For the next few days, I’m going to explain here the steps I’m going through to get Seen Sean? out the (virtual) door. If you’re not interested, please ignore.
Okay, I have a manuscript. It has been through writes and rewrites, storyboarding, proofreading by three different individuals, and two more editing passes by me. In this post, I’ll tell you why I self-edit, and I’ll give a brief description of the final editing passes.
Why do I self-edit? Just one reason: Cost. A professional editor would charge about 2000 USD to work over a 60,000-word manuscript. I haven’t got that much to spend (and Seen Sean? is longer than that anyway), so I self-edit.
After I got the results from my proofreaders (Thanks Becky, Cathy and Andrew!) I printed a full manuscript for myself (single-spaced, two column text, just short of 100 pages) and went through it with a red pen. I hoped that would be my final pass, but alas! there were way too many edits. I knew I would have to do it all again.
But before the final pass, I decided to correct something I saw as I read: I used dashes (em-dashes “—”, not hyphens “-”, not minus signs “−”, not en-dashes “–”) and ellipses (that funny little thing of the three dots, “…”, which my wife pronounces “dah-dah-dah”) a lot, especially in dialog. So I started a pass, in the original computer file this time, to check just those bits of punctuation. As I see it, the dash means an interrupted thought; the ellipsis indicates a drawn out or incomplete thought.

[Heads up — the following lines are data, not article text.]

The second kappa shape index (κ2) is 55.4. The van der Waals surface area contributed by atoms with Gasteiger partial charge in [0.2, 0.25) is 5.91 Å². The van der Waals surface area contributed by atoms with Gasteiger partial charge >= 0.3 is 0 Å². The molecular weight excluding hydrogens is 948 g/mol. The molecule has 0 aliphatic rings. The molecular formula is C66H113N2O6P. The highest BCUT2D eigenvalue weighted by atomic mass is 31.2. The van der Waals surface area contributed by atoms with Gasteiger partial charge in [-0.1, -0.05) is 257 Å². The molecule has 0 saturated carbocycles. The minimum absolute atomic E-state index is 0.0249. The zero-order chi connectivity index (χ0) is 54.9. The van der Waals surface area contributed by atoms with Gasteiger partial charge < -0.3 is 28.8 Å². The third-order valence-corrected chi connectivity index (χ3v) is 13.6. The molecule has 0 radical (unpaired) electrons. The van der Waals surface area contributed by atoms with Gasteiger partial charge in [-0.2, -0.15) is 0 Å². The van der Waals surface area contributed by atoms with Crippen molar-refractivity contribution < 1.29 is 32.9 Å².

As I got close to the end of that check I realized this: I use dashes and ellipses way too much. So I took the only reasonable course: I went through the entire manuscript again asking whether there was a better way to punctuate each use, and in some cases whether there was a better, more natural way to word the dialog, or in a few cases, action. There was a better way about 90% of the time.
Because of the amount of red ink on the last paper edit, I decided one more read-through was needed. I knew the manuscript was getting close with the punctuation straightened out, but I knew the story needed a final check.
So I formatted the manuscript into a .mobi file and side-loaded it onto my Kindle (a Kindle Keyboard wifi, née Kindle 3). I read Seen Sean? the way I read other people’s books, looking for wording that makes me cringe. I found about 180 problems, plus one (!) misspelling and one or two incorrect names, and noted everything using the Kindle’s highlighting and note-taking feature. I corrected everything, and now the manuscript is ready for the next step.